Tag: finding myself
I never expected my work to affect my mental health. At first, like most people just starting a new job, I was thrilled about my new class, the kids I would be teaching and the environment I wanted to create for these young minds. I had a real passion for children and couldn’t wait to be the best teacher I could be. I would read articles about teaching kindergarten classes, developing children’s emotional intelligence, and what could make me a great educator.
The movie Nomadland, which was awarded Best Motion Picture (Drama) at the 78th edition of the Golden Globes, is a poem; a poem following a rhythm ever more strange to the lives that we—those who have climbed onto the carousel of adult life and have discovered that we are no longer free to get off—are so used to.
I remember precisely the moment and the place where I realized that I was free to choose what kind of person I want to be. However, this construction requires courage, suitable materials and the perseverance of not leaving the project in ruins when there are deviations from the plan.
More than ten years ago, I received a book for my birthday. The message inside the gift said: The Bible is the Lord's love letter to humankind. I give you this book with the hope that the reply mankind gave to God will also nourish your soul. Happy birthday! And, indeed, so it was.
During my adolescence, a Swiss author, Erich von Daniken, made waves with his theories about extra-terrestrial influences on early mankind. His most important book was called Memories of the Future. Of course, his ideas have no support today, but the idiom remains: memories of the future. Something from the past says something about what is to come.
I was there, I saw him. He was coming towards me mechanically, impassively, coldly. He suddenly stopped in front of me and waited for me to speak. For a moment, I froze. He was tall, thin, his face oval and his eyes blue, slightly sunken under his eyelids. I had met such people before, but there was something special about him.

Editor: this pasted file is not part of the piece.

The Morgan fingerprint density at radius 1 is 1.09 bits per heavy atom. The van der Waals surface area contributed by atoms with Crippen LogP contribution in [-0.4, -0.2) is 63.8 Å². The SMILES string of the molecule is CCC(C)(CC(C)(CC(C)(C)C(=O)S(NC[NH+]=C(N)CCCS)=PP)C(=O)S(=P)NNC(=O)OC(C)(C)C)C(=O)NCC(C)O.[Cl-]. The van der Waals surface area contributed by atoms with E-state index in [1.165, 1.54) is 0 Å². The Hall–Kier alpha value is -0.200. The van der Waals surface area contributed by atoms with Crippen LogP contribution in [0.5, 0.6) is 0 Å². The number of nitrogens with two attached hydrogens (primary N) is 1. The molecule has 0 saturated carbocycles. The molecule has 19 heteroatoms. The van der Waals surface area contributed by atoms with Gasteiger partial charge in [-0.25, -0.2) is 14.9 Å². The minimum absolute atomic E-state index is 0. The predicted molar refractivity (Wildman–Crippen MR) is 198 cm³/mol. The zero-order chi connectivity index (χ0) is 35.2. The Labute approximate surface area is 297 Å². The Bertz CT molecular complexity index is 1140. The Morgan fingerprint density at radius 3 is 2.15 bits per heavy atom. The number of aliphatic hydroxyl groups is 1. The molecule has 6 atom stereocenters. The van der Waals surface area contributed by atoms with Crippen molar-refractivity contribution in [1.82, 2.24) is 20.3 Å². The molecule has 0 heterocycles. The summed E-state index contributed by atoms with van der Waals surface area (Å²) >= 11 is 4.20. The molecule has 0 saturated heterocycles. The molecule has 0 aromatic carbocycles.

We are leaving. Even if we were not supposed to, we chose to and it is happening. We are moving again. It is the eighth time in eleven years of marriage.
When one pays attention to the finer details, any life story can be interesting. When you go into detail, any common or mediocre story that could have been summed up in only a few words, becomes a confession. I realise that my own story is no exception, although it has often seemed to me that I live a banal and predictable life.
I like to look back. When I am climbing a mountain, it is an excuse to rest. But I also do it for another reason—to see how far I have climbed.
Five seconds. And everything smells of heaven, wet grass and happiness.
It is important to have a purpose in life, yet this is not enough. It really matters what your purpose is.
Sometimes I think I was born with a magnifying glass in my hand, one through which I critically scrutinize everything I do and say and which relentlessly magnifies every imperfection.
I am 33 years old, married and have a two-year-old daughter. It is great to be a mother and see how beautifully we were created. I was fascinated by pregnancy, I am still interested in the subject of natural births and I try to research as thoroughly as possible each stage we are going through.
When I ponder the statement, “Life holds potential meaning under any condition, even the most miserable,” the story of an anonymous woman comes to my mind. She made a deep impression on me and taught me about two existential states: having, and being.
I have always imagined that well-being, bright prospects, good health and a clear purpose in life tend not to inspire questions about the meaning of life very often.
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